Electra King is one nasty piece of work, seducing an international terrorist, blowing up her dad and attempting to secure a monopoly on Central Asia's oil deposits by nuking Istanbul. And then there's that weird thing she has with ice. Sophie Marceau's performance is excellent, making Electra both a mature, sensual woman and a damaged adolescent with serious Daddy issues. The only (minor) problem with the revelation of her true nature is the way in which it pushes aside Robert Carlyle's grinning nihilist Renard.

Together they are an interesting Macbeth-style double act, with both of them unable to really trust or care for each other. Frankly, Renard and King are the series' last truly great villains, both more complex and interesting than the recent trend of anonymous power brokers which have plagued Britain's Finest.

b) Plot twists

Bond films are not known for their subtlety, and it's not exactly required (though FROM RUSSIA WITH LOVE makes a strong argument) and one of the nice things about watching TWINE (I am not typing that title again!) for the first time is some interesting story developments (MI6 is under attack! M is kidnapped! Renard isn't the baddie? Or is he?). 

The filmmakers obviously tried to do something different, and generally speaking, the plot is TWINE's saving grace.

c) The past

This may be lost to most movie goers, but the film's title comes from the book/film of ON HER MAJESTY'S SECRET SERVICE. Producer Barbara Broccoli also highlighted the parallel between the two films: "With Elektra, Bond thinks he has found Tracy [his wife] but he's really found Blofeld."

The use of such a reference only adds to TWINE's sense of melancholy and hidden wounds. While it is never clear whether Brosnan's Bond is the same character who lost his wife at the close that picture, the sense of a painful past that TWINE hints at is a theme common to the Brosnan era (check out the confrontation with 006 in GOLDENEYE), and one which the film doggedly pursues to the bitter end (the scene where Bond has to decide whether to kill Electra).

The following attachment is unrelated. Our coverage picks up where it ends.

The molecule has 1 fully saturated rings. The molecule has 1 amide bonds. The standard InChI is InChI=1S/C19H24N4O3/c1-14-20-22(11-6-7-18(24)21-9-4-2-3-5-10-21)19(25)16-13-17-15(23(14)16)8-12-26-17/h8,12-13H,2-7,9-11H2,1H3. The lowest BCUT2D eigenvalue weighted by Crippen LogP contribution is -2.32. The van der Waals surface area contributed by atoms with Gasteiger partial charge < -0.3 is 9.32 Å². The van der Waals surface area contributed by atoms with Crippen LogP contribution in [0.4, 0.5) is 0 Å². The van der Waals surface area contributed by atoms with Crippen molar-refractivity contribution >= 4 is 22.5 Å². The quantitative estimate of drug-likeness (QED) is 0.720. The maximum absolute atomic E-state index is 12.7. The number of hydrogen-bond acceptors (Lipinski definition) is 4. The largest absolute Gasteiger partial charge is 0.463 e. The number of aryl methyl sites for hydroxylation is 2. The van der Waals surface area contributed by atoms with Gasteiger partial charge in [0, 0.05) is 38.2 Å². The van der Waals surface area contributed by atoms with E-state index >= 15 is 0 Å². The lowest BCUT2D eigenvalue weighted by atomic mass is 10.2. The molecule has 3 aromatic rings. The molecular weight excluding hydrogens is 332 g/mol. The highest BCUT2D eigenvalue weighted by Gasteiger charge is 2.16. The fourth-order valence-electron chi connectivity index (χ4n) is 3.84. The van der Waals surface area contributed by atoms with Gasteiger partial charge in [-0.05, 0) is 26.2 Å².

d) Bond himself

While his interpretation has lost some of its lustre in light of the series' recent direction, Pierce Brosnan remains one of the series best Bonds, and his third film remains, arguably, his best performance as the iconic spy.

I always saw Brosnan as the natural evolution of Dalton's Bond, and in TWINE he excels. Not as dour as the Welshman, nor as flippant as Moore, Brosnan had the right combination of suave sophistication and acting chops to give the character a unique spin. 

While he may never have reached Dalton's intensity, and he didn't have the brutish machismo of Connery or Craig, Brosnan remained his own man as Bond, delivering a more humane version of the character which gelled with audiences in the late Nineties. While the material he worked with was not as strong as it could have been (a fact highlighted in his final turn), Brosnan never hit a false note.

TWINE is probably Brosnan's best performance as Bond. More reflective and less teflon coated than his performances in GOLDENEYE and TOMORROW NEVER DIES, BOND 19 sees Brosnan reveal more vulnerability, tenderness (check out the work he does with Marceau and Judi Dench) and rage (the opening sequence where he wipes the smirk off an arrogant Swiss banker) than had been seen since Dalton's woefully brief term in the role. 

While I'm sure others can come up with other reasons to like/bash BOND 19, it remains an interesting anomaly within the canon (yes, I used that word), sharing the same middle ground between disaster and originality as previous attempts to push Bond and his milieu into a more interesting direction. That being said, previous "noble failures" such as OHMSS (1969) and LICENCE TO KILL (1989) have undergone a critical re-evaluation in the years since their release, and hopefully the same fate awaits THE WORLD IS NOT ENOUGH. As the saying goes, while it may fail more than most, its failings are greater than most (Bond) films' successes (invisible car! Space marines! Q's pineapple-print t shirt!)

SPECIAL NOTE: Thank you to Rowan French for reminding me that David Arnold's score is another good reason to listen to, as well as watch, BOND 19.

Combining Nineties dance beats with classical orchestration and synthesizers, Arnold manages an effective balance between the timelessness of the original theme with more contemporary textures. Fantastic stuff.